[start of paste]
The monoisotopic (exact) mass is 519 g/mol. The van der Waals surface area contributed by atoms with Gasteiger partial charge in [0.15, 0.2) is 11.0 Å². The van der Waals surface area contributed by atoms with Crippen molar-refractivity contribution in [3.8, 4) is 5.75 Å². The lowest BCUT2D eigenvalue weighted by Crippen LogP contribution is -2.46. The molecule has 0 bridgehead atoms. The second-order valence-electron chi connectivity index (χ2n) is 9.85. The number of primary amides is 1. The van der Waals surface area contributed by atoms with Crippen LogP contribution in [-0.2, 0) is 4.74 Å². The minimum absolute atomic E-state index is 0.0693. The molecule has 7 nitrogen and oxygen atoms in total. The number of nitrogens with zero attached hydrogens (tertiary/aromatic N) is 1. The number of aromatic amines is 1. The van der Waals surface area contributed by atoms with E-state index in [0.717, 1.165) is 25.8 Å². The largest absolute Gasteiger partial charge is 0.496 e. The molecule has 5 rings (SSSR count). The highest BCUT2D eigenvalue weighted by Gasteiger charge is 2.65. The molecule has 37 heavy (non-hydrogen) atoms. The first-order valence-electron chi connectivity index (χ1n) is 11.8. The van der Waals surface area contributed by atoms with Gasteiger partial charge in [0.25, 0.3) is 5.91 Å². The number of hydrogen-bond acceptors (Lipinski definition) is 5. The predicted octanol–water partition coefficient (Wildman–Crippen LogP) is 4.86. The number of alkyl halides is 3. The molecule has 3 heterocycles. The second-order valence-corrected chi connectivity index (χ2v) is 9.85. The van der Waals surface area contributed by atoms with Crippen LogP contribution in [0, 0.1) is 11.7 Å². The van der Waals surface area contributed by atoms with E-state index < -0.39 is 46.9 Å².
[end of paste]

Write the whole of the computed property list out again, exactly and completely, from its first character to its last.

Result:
The monoisotopic (exact) mass is 519 g/mol. The van der Waals surface area contributed by atoms with Gasteiger partial charge in [0.15, 0.2) is 11.0 Å². The van der Waals surface area contributed by atoms with Crippen molar-refractivity contribution in [3.8, 4) is 5.75 Å². The lowest BCUT2D eigenvalue weighted by Crippen LogP contribution is -2.46. The molecule has 0 bridgehead atoms. The second-order valence-electron chi connectivity index (χ2n) is 9.85. The number of primary amides is 1. The van der Waals surface area contributed by atoms with Crippen LogP contribution in [-0.2, 0) is 4.74 Å². The minimum absolute atomic E-state index is 0.0693. The molecule has 7 nitrogen and oxygen atoms in total. The number of nitrogens with zero attached hydrogens (tertiary/aromatic N) is 1. The number of aromatic amines is 1. The van der Waals surface area contributed by atoms with E-state index in [0.717, 1.165) is 25.8 Å². The largest absolute Gasteiger partial charge is 0.496 e. The molecule has 5 rings (SSSR count). The highest BCUT2D eigenvalue weighted by Gasteiger charge is 2.65. The molecule has 37 heavy (non-hydrogen) atoms. The first-order valence-electron chi connectivity index (χ1n) is 11.8. The van der Waals surface area contributed by atoms with Gasteiger partial charge in [0.25, 0.3) is 5.91 Å². The number of hydrogen-bond acceptors (Lipinski definition) is 5. The predicted octanol–water partition coefficient (Wildman–Crippen LogP) is 4.86. The number of alkyl halides is 3. The molecule has 3 heterocycles. The second-order valence-corrected chi connectivity index (χ2v) is 9.85. The van der Waals surface area contributed by atoms with Crippen LogP contribution in [0, 0.1) is 11.7 Å². The van der Waals surface area contributed by atoms with E-state index < -0.39 is 46.9 Å².